Saw this earlier today on ESPN. It's a breakdown by ESPN color analyst Fran Fraschilla on the offense that Kansas has been using, a rotating PNR. I haven't watched many Kansas games so far this season, but I had a feeling that they weren't running Bill Self's Hi-lo. With a talent like Brandon Rush, you'd have to think they would run a more pro-style offense with PNRs and isoloations to get Rush in space. Anyways, watch Fran break down Kansas' PNR offense and read my brief comments after,

Trends in College Basketball:

You're definitely seeing more pro-style trends entering college basketball. I was listening to an interview between Jim Rome and John Wooden back in November and coach Wooden talked about how today's college game is resembling the NBA game every day forward. Duke's new spread PNR, Kansas' rotating PNR, even the Memphis dribble drive, they are all isolation style offenses designed around the attributes of the individual with less emphasis on passing and movement.

Though I agree with Coach Wooden that the game is changing, I disagree with his belief that the game has digressed. Take the average college basketball player nowadays, much more athletic and skilled than they were back in the day, and offenses are designed to take advantage of that. Add to it that the officiating has become much more rigid, where fouls are called strictly by the book, it's easy to see why the game has moved in this direction.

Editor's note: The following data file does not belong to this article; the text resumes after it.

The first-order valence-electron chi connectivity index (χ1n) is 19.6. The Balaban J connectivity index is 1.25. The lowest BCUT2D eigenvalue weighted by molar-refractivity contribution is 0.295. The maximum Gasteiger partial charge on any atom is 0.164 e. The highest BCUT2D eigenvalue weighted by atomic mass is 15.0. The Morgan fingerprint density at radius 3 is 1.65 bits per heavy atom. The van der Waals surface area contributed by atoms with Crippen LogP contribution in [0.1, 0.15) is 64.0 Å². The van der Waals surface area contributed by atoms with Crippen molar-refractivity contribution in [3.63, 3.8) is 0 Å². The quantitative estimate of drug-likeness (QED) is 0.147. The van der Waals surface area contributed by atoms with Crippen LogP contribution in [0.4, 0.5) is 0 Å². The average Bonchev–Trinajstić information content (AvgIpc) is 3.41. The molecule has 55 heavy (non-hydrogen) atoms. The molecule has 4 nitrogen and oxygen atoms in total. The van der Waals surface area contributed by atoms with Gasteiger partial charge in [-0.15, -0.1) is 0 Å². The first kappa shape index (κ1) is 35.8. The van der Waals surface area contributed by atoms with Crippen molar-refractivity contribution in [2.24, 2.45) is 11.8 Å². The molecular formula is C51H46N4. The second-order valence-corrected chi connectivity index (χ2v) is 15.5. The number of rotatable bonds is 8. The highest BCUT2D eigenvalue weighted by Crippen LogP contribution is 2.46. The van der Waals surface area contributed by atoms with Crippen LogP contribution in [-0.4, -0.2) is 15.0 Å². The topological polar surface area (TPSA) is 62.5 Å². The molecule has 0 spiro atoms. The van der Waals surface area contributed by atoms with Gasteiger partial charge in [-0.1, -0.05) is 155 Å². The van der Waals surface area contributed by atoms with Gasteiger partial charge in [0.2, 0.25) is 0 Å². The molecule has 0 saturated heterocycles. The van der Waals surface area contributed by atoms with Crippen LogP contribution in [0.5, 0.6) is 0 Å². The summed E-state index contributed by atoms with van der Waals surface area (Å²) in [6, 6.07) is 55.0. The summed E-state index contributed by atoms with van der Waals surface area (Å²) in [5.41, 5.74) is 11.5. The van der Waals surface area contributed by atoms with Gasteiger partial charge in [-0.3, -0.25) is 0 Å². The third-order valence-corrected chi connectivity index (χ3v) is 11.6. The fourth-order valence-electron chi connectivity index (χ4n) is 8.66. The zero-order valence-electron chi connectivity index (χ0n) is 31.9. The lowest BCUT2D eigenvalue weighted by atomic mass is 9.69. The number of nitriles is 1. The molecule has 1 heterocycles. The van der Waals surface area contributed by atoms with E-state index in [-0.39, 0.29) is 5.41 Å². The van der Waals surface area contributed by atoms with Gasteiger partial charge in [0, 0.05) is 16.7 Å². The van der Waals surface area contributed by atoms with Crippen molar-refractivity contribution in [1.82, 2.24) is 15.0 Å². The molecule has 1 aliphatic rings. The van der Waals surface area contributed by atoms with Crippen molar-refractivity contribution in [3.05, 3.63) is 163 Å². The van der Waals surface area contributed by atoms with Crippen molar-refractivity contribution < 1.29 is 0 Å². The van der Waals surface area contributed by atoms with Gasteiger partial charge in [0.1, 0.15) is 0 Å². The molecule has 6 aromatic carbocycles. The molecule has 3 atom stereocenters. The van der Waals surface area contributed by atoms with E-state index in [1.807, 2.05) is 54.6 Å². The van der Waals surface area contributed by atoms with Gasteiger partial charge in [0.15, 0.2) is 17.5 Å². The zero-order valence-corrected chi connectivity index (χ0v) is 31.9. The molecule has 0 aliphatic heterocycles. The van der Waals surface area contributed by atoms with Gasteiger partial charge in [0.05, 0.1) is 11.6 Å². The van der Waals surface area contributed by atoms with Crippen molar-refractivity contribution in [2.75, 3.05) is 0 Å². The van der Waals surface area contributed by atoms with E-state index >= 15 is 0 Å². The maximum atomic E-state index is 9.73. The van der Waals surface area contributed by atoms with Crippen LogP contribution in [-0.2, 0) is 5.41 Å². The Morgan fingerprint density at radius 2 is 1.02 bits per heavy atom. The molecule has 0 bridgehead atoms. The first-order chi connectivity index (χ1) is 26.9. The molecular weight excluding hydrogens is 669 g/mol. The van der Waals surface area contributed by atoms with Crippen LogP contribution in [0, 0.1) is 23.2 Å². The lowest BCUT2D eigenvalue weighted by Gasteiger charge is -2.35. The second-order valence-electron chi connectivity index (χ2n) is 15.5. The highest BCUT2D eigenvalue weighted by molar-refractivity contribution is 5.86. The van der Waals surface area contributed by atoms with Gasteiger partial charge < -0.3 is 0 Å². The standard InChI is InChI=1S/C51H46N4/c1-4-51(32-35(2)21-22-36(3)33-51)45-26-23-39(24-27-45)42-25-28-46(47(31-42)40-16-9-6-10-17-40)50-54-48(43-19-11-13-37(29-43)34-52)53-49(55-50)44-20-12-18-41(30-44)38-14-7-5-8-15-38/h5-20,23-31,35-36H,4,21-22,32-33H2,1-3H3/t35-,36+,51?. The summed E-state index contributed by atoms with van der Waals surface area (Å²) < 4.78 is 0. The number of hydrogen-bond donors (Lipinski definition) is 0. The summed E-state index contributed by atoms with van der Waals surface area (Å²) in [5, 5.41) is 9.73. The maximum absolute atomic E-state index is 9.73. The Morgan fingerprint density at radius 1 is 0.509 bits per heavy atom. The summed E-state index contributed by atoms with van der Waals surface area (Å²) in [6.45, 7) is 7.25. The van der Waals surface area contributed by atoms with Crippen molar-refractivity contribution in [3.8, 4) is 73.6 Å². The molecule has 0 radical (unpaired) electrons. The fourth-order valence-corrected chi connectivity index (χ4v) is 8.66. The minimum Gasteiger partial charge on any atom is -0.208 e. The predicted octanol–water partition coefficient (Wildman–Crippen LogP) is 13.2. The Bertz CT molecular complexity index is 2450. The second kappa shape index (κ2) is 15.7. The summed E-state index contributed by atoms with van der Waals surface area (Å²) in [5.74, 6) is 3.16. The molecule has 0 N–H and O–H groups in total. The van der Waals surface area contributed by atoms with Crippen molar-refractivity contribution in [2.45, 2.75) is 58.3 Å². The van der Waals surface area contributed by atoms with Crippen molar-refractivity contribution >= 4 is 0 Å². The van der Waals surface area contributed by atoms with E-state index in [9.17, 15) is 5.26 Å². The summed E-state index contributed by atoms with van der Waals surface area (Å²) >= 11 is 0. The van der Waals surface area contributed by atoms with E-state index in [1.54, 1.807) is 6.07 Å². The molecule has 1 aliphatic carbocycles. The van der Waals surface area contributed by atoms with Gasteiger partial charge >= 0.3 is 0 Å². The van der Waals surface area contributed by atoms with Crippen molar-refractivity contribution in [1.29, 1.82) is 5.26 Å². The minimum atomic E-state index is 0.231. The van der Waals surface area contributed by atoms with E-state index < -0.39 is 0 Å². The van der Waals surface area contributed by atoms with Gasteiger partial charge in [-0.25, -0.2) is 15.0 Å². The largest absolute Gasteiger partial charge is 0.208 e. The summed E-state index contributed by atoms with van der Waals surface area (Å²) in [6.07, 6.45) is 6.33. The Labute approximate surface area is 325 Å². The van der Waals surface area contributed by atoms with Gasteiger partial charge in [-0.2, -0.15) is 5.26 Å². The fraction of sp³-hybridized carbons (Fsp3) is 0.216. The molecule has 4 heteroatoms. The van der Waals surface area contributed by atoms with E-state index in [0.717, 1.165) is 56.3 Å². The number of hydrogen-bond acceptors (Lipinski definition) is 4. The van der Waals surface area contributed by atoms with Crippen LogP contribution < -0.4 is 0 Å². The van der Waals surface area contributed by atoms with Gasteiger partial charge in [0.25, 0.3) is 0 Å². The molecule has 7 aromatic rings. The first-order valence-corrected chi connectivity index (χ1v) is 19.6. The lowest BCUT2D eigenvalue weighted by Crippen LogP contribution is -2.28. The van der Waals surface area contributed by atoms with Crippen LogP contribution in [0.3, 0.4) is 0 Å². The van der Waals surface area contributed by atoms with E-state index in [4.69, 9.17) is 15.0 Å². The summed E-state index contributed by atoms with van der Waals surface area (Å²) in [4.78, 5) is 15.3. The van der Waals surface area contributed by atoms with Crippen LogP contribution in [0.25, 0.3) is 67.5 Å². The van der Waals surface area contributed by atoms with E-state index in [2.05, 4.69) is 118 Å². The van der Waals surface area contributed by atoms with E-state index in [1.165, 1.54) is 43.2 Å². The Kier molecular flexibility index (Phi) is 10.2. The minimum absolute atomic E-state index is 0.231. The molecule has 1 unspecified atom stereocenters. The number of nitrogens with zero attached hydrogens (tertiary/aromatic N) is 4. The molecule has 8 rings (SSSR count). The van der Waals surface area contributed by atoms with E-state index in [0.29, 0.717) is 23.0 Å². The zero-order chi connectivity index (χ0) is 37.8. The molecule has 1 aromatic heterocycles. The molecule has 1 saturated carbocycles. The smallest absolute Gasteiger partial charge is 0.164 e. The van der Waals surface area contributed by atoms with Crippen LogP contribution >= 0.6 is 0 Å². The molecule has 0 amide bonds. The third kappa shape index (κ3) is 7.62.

I wrote about before how if Memphis were to win the National Championship, I think you'll start to see a lot of college and even HS teams follow suit with the dribble drive.

Probably the best video out there on PNR baksetball is Jeff Van Gundy's DVD on the pick and roll offense. After all, Van Gundy has coached some of the best big-little combos in the history of the NBA. Be sure to head over to the X's and O's Basketball Forum to discuss this and more of your favorite basketball topics.